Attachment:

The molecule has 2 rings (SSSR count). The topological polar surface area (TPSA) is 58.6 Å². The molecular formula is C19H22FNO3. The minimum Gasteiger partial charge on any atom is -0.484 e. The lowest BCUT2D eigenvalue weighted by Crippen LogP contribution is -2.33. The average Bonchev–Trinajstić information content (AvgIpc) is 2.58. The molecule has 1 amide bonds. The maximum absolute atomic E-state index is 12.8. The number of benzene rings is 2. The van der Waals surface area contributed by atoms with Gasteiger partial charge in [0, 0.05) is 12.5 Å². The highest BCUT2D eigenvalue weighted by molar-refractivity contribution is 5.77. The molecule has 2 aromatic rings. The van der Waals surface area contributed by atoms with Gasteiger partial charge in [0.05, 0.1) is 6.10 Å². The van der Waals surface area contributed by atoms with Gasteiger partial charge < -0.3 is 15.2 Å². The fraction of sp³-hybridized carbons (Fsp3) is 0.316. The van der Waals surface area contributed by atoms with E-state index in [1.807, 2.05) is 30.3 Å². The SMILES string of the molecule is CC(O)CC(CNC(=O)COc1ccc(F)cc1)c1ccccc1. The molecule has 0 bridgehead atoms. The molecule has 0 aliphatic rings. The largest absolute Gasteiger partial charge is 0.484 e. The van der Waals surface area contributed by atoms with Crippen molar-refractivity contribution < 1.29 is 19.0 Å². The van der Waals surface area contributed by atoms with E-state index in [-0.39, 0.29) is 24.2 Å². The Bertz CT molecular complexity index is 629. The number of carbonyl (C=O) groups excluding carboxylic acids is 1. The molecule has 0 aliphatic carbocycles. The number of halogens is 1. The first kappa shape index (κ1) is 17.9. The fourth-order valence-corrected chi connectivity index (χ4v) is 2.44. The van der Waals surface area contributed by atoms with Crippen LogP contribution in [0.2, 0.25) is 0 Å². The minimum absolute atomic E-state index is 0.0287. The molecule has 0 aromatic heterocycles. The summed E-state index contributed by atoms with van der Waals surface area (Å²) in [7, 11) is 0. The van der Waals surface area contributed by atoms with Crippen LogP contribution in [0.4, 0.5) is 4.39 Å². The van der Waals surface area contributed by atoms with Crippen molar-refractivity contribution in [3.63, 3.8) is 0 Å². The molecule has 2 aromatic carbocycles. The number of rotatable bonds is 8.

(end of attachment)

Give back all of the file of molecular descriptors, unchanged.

The molecule has 2 rings (SSSR count). The topological polar surface area (TPSA) is 58.6 Å². The molecular formula is C19H22FNO3. The minimum Gasteiger partial charge on any atom is -0.484 e. The lowest BCUT2D eigenvalue weighted by Crippen LogP contribution is -2.33. The average Bonchev–Trinajstić information content (AvgIpc) is 2.58. The molecule has 1 amide bonds. The maximum absolute atomic E-state index is 12.8. The number of benzene rings is 2. The van der Waals surface area contributed by atoms with Gasteiger partial charge in [0, 0.05) is 12.5 Å². The highest BCUT2D eigenvalue weighted by molar-refractivity contribution is 5.77. The molecule has 2 aromatic rings. The van der Waals surface area contributed by atoms with Gasteiger partial charge in [0.05, 0.1) is 6.10 Å². The van der Waals surface area contributed by atoms with Gasteiger partial charge < -0.3 is 15.2 Å². The fraction of sp³-hybridized carbons (Fsp3) is 0.316. The van der Waals surface area contributed by atoms with E-state index in [1.807, 2.05) is 30.3 Å². The SMILES string of the molecule is CC(O)CC(CNC(=O)COc1ccc(F)cc1)c1ccccc1. The molecule has 0 bridgehead atoms. The molecule has 0 aliphatic rings. The largest absolute Gasteiger partial charge is 0.484 e. The van der Waals surface area contributed by atoms with Crippen molar-refractivity contribution < 1.29 is 19.0 Å². The van der Waals surface area contributed by atoms with E-state index in [-0.39, 0.29) is 24.2 Å². The Bertz CT molecular complexity index is 629. The number of carbonyl (C=O) groups excluding carboxylic acids is 1. The molecule has 0 aliphatic carbocycles. The number of halogens is 1. The first kappa shape index (κ1) is 17.9. The fourth-order valence-corrected chi connectivity index (χ4v) is 2.44. The van der Waals surface area contributed by atoms with Crippen LogP contribution in [0.2, 0.25) is 0 Å². The minimum absolute atomic E-state index is 0.0287. The molecule has 0 aromatic heterocycles. The summed E-state index contributed by atoms with van der Waals surface area (Å²) in [7, 11) is 0. The van der Waals surface area contributed by atoms with Crippen LogP contribution in [0.4, 0.5) is 4.39 Å². The van der Waals surface area contributed by atoms with Crippen molar-refractivity contribution in [3.63, 3.8) is 0 Å². The molecule has 2 aromatic carbocycles. The number of rotatable bonds is 8.